Ziegler as closer might expose other flaws in ‘pen

Is Brad Ziegler the Diamondbacks’ new

closer? Maybe. That

was Kirk Gibson’s response when asked Thursday

night after Ziegler closed out the D-backs’ 5-3 win over the Brewers

(after putting two on with one out).

Ziegler’s

entrance in the ninth didn’t come as much of a surprise after Gibson and

GM Kevin Towers spent the previous 24 hours talking about their

frustration with the bullpen’s back-end implosion this year, with

closers J.J. Putz and Heath Bell as well as setup man David Hernandez

each posting five of the D-backs’ major-league-leading 19 blown

saves.

Of his options, Towers said this before the

game: “It’s not to say we’re not looking outside the organization, but I

always try to give every opportunity to our internal options. That’s

guys that are currently on our ballclub, in our bullpen and in our

system. I think if those don’t work out then you need to be a little

more aggressive externally. … We’re going to weigh all the options we

have here. We’re in a tight divisional race right now. Every game could

be the difference in winning the division or winning a wild card or

not.”

He added: “I’m not as concerned probably (with)

starting pitching and looking externally for starting pitching as much

as trying to get our bullpen in order.”

Translation:

We’d prefer to have the answer than have to go looking for it, but if we

have to go looking for it, it’ll be our top

priority.

So the question now is, essentially, if

Ziegler proves himself as a viable closer option over the next couple

weeks, do the Diamondbacks still go looking for something? And, if so,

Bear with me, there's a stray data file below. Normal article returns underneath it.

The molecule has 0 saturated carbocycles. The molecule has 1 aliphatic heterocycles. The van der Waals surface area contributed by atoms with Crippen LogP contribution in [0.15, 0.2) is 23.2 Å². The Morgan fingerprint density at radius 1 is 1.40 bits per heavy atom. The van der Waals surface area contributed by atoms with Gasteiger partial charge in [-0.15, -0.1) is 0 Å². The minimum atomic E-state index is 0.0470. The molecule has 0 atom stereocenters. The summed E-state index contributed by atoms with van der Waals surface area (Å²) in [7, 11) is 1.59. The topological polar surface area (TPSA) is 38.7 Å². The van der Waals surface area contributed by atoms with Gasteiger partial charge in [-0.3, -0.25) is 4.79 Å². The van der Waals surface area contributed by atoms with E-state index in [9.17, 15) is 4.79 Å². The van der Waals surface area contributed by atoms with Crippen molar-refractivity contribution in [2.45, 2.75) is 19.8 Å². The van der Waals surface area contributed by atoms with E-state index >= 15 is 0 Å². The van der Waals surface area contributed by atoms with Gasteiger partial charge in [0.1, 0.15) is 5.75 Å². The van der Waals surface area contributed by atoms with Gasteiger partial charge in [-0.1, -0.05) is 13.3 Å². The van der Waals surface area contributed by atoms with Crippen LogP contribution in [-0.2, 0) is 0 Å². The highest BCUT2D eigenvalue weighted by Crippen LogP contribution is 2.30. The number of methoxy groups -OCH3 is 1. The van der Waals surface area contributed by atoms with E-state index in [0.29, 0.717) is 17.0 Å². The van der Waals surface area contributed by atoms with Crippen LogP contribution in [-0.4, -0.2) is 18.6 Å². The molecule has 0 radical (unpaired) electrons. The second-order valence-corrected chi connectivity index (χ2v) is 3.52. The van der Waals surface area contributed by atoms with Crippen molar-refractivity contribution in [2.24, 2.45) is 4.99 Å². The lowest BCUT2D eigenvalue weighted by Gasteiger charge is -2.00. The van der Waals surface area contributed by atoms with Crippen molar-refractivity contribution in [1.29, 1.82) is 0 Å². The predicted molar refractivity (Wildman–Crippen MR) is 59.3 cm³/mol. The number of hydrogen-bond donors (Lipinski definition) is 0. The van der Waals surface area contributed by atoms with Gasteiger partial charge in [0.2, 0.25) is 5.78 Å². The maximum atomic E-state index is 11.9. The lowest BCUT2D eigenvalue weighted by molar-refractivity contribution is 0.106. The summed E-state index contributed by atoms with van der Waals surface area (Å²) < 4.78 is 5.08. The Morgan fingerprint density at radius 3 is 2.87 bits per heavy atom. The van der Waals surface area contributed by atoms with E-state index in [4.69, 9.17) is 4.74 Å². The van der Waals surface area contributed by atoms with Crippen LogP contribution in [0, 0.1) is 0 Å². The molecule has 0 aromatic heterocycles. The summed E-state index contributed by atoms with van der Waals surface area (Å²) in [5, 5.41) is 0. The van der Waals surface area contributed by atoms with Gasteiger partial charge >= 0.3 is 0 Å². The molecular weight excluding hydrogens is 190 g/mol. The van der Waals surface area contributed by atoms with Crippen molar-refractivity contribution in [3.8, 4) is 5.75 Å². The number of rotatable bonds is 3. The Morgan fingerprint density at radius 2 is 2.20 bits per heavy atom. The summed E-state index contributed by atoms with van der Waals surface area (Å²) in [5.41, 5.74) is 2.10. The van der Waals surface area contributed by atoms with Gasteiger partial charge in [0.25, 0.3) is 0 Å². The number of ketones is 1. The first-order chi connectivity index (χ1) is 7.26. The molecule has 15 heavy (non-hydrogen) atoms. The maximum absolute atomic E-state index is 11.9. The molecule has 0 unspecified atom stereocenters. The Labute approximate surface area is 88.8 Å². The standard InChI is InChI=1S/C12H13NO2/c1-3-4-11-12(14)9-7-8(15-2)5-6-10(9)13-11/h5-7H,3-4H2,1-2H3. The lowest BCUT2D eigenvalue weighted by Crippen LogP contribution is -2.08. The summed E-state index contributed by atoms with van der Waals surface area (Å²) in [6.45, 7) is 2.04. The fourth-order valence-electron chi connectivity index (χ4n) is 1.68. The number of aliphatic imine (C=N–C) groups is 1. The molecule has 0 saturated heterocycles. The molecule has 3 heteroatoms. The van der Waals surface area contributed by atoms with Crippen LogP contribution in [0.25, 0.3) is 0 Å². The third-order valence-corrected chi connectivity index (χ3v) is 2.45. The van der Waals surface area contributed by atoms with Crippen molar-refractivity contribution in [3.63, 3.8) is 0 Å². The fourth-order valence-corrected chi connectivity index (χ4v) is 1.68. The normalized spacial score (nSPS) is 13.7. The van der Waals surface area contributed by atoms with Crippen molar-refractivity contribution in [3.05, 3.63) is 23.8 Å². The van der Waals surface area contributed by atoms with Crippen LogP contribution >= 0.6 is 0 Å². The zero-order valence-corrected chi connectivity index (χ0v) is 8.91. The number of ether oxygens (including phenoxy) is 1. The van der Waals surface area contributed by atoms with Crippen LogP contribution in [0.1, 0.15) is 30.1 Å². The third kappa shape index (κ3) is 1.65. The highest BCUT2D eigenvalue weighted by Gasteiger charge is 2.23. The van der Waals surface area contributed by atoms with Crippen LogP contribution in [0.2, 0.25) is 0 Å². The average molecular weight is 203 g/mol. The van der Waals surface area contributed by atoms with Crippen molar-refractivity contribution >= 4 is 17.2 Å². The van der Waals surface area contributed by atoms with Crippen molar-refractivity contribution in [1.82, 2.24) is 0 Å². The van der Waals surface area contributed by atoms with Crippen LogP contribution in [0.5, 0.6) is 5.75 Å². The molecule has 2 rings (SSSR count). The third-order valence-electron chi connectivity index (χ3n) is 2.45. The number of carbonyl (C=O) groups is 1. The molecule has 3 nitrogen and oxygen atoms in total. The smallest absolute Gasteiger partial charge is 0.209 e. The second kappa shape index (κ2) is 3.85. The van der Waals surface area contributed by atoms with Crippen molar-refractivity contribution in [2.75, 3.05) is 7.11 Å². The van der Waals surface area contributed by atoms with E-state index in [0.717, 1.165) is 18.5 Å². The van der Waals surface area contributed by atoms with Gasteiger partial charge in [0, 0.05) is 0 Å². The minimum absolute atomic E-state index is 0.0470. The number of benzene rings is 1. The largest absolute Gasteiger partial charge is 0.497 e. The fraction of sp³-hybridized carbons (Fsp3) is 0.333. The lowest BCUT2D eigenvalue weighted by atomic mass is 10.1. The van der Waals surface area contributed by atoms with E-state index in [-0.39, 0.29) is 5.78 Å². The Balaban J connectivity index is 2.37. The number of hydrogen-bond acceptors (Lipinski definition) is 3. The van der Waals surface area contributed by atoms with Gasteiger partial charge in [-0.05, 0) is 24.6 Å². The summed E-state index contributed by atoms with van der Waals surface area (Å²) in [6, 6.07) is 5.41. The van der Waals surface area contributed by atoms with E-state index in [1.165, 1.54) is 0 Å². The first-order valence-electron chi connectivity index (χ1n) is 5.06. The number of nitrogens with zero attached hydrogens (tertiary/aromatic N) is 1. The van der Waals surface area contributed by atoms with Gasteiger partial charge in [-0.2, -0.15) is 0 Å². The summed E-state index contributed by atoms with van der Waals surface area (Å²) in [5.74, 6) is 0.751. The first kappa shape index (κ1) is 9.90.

what are they looking for?

To be clear, Ziegler has

been effective this year. He has a 2.49 ERA and a 1.06 WHIP while having

allowed just two homers in 49 games. Perhaps more to the point, he has

inherited 37 runners — an average of about one per appearance — and

stranded a ridiculous 81 percent of them. Eight times this year he has

stranded at least one inherited runner in a game the D-backs went on to

win by one run. The value in that stat should be

self-evident.

So if Ziegler isn’t in that role

anymore, it means some combination of the aforementioned struggling

back-end guys — who have allowed a whopping 19 home runs between them

— will be. And given those relievers’ results this year, it’s fair to

wonder if the close games that have featured save opportunities in large

part because of Ziegler still will going forward if he’s no longer

there to get the D-backs out of those tough sixth-, seventh- or

eighth-inning situations.

If moving Ziegler to a new

role means having to acquire somebody else to get through the earlier

innings, would it make more sense to get an established closer — one

with more than Ziegler’s four saves over the past four years — and let

Ziegler do his get-out-of-somebody-else’s-jam

thing?

That’s a loaded question that doesn’t have a

clear-cut answer without being able to fill in every variable — for

example, closer types typically command a much higher price, one the

Diamondbacks may not want to meet in terms of salary and/or prospects —

but it’s one Towers should strongly consider over the next couple weeks

as he weighs his options.